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Rachel’s inside-out’ house turns art world upside down

PUBLISHED: 20:10 27 November 2008 | UPDATED: 13:50 05 October 2010

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HISTORIAN Garry Haines looks back at an episode in recent East End history when an inside out’ house appeared out of nowhere on open ground where a row of houses had just been bulldozed, next to the Regent’s Canal. Artist Rachel Whiteread’s life-size, two-storey creation in 1993 raise a few eyebrows at the Town Hall—and controversy between those wanting the “monstrosity” pulled down and those fighting for the “masterpiece” to be preserved

HISTORIAN Garry Haines looks back at an extraordinary episode in recent East End history when an inside out’ house appeared out of nowhere on open ground where a row of houses had just been bulldozed next to the Regent’s Canal. Artist Rachel Whiteread’s life-size, two-storey creation in 1993 raise a few eyebrows at the Town Hall—and controversy between those wanting the “monstrosity” pulled down and those fighting for the “masterpiece” to be preserved.

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By Gary Haines

“HOUSE is utter rubbish—the monstrosity will not remain in place beyond the end of November.”

“House is perhaps the most impressive work of public art to appear in this country for many years.”

These two opinions both appeared in the letters page of The Independent on November 5, 1993, and are typical of the contrasting views that surrounded the Turner Prize-winning artist Rachel Whiteread and her work House,’ located in Bethnal Green’s Grove Road from October 25 that year.

House’ was created from the interior of 193 Grove Road, one of a row of terraced properties that Tower Hamlets Council had condemned.

The artist and a team of builders sprayed liquid concrete inside the property. The exterior was then peeled away’—leaving the white concrete exposed, which captured the living’ space.

Burlington Magazine commented on the result: “The casting process reveals the numerous small fire-grates which jut out from one side, some colouring from the interior walls has adhered to the concrete. Window panes thrust out from their glazing bars. Everywhere, inverted details add disorientation to the utterly familiar outline.”

The work was seen by many as a memorial to the East End family home and the space they lived in. Members of the Gale Family—the last occupiers of 193 Grove Road—were, however, not impressed.

Sidney Gale blasted the work due to its £50,000 cost and lack of grants for new homes.

He was memorably quoted in the East London Advertiser: “They’ve taken the wee wee out of me.”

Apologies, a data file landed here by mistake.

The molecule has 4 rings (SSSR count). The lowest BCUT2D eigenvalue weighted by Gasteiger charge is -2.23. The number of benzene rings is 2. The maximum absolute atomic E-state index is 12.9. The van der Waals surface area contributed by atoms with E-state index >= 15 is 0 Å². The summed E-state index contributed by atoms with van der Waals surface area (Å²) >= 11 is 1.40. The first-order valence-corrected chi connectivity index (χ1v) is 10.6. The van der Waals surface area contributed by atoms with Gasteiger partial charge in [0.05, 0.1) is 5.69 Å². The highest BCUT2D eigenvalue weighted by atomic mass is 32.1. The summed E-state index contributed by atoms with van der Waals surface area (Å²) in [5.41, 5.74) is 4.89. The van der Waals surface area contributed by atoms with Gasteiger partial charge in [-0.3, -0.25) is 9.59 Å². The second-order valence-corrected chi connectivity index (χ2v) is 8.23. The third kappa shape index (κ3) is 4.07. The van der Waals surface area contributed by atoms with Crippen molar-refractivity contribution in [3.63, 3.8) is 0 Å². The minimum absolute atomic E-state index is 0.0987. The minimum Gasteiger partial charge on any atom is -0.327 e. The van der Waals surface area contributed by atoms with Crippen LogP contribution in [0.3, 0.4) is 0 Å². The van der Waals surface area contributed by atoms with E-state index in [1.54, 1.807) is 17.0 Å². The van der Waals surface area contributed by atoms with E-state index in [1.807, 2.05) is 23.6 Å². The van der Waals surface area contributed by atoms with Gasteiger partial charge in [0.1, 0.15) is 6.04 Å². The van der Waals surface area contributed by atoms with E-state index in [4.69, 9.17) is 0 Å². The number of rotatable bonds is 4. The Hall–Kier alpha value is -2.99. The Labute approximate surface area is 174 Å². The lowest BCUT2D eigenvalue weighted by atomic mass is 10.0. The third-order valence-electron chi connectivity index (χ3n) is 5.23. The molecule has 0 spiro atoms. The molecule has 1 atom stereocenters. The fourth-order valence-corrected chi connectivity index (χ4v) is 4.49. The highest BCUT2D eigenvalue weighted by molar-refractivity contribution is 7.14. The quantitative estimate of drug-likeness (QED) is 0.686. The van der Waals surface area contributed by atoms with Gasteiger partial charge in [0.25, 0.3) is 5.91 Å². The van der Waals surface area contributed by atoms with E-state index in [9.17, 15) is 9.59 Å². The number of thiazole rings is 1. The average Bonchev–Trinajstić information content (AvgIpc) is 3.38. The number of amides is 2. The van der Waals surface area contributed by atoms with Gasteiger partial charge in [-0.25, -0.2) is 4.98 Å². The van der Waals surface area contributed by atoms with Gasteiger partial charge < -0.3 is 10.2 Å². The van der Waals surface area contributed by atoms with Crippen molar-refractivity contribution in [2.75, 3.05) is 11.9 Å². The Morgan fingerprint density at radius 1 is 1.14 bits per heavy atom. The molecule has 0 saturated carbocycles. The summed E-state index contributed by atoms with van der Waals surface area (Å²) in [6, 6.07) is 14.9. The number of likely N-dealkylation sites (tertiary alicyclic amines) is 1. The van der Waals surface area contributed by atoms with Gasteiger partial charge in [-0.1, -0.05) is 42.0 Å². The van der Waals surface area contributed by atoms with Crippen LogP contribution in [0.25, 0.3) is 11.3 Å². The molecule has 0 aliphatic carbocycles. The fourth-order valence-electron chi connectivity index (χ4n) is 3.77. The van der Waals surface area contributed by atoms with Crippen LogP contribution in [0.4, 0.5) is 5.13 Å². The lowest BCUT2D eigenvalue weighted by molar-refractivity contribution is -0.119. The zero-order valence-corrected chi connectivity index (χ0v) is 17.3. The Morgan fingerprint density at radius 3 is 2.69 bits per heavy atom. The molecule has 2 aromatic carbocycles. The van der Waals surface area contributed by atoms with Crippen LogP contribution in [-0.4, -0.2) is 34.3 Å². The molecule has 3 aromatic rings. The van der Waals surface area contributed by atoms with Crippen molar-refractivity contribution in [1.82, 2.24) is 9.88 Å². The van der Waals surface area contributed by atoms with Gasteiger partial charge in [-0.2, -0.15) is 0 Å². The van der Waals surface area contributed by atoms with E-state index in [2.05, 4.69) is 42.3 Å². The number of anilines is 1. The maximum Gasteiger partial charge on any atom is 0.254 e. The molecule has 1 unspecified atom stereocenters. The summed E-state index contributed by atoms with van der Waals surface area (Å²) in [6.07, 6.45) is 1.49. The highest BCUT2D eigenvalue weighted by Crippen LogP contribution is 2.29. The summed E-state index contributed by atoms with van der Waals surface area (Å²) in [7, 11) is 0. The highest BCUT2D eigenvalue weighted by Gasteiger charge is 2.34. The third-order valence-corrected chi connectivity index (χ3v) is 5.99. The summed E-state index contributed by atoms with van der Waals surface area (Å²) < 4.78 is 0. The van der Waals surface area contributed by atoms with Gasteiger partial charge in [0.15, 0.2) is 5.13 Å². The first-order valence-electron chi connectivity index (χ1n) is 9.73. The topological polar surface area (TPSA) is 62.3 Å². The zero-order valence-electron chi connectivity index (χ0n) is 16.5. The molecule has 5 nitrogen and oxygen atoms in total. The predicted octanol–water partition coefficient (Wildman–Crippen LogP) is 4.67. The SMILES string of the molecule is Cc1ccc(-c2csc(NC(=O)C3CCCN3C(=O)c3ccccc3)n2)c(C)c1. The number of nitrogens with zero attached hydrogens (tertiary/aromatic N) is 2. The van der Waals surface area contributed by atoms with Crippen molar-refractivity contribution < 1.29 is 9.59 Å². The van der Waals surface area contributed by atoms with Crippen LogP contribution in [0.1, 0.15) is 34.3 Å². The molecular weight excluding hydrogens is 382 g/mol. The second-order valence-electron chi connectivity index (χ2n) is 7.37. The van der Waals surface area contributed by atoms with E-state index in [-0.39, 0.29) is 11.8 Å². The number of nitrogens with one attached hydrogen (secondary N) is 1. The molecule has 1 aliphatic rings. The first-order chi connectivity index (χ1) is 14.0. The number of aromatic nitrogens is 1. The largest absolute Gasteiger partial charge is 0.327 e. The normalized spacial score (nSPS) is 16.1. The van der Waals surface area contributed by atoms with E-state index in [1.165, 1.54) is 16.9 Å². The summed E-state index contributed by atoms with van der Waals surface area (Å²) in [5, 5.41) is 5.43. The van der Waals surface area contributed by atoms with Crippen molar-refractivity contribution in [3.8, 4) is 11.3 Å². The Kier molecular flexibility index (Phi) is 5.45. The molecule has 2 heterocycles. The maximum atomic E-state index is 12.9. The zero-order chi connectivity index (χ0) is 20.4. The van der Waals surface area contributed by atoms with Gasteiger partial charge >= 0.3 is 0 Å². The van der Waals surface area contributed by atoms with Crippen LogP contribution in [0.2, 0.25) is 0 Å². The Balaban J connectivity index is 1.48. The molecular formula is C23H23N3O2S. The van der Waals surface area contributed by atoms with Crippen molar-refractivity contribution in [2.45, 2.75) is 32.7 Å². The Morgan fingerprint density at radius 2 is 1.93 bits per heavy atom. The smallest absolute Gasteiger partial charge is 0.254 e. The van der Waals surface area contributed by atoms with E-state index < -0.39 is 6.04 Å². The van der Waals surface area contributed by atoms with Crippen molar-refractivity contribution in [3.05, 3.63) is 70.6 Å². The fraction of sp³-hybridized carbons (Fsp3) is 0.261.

Soon after the unveiling, graffiti appeared on its walls: “Wot For” and “Homes for all Black and White.” A For Sale’ sign was also placed nearby.

Extensive articles on the work appeared in the East London Advertiser, Burlington Magazine, The Independent, The Daily Telegraph, Daily Mail and Time Out.

“I was used to making work in the studio,” Whiteread commented. “With this, everything was immediately very public and people had their say at once.

“I had to take a deep breath and step aside. If I wanted to look at it, I’d have to go down in disguise.”

Around 800 people visited House’ every day. It provoked debate about the role of contemporary art, with some critics viewing it as the most imaginative public sculpture created by an English artist in the 20th century.

Others, however viewed it as a folly—even a hoax.

Discussions began on whether it should be demolished or kept permanently.

Tower Hamlets did agree to extend its lease beyond November that year. The chair of the-then Bow Standing Neighbourhood committee, Cllr Flounders, believed the work was a monstrosity’ and insisted it was always planned to be a temporary piece’ and that this was the basis on which permission had been given.

“The award of the Turner prize to Rachel Whiteread does not change any of the facts,” he said.

A petition gathered 3,000 signatures—but to no affect. House’ would simply have to go.

Whiteread, who is only one of three women to have won the Turner since it began 25 years ago, heard the news on the November 23, 1993, that her piece was to be demolished.

This was also the day she found out she won the Turner award and £20,000.

She also won £40,000 from the K Foundation—but this was for the worst artist of the year’ and if not accepted the money would be burnt by the foundation (made up of former members of the band KLF) outside the Tate Gallery on the night of November 23.

Rather than see this money needlessly burned, the award was accepted—and the money put to good use when Rachel gave it to a combination of charity and funding of young artists.

House’ was finally demolished in January, 1994. It was knocked down within an hour. The rubble was pulverised and the remains buried and grassed over.

—Gary Haines


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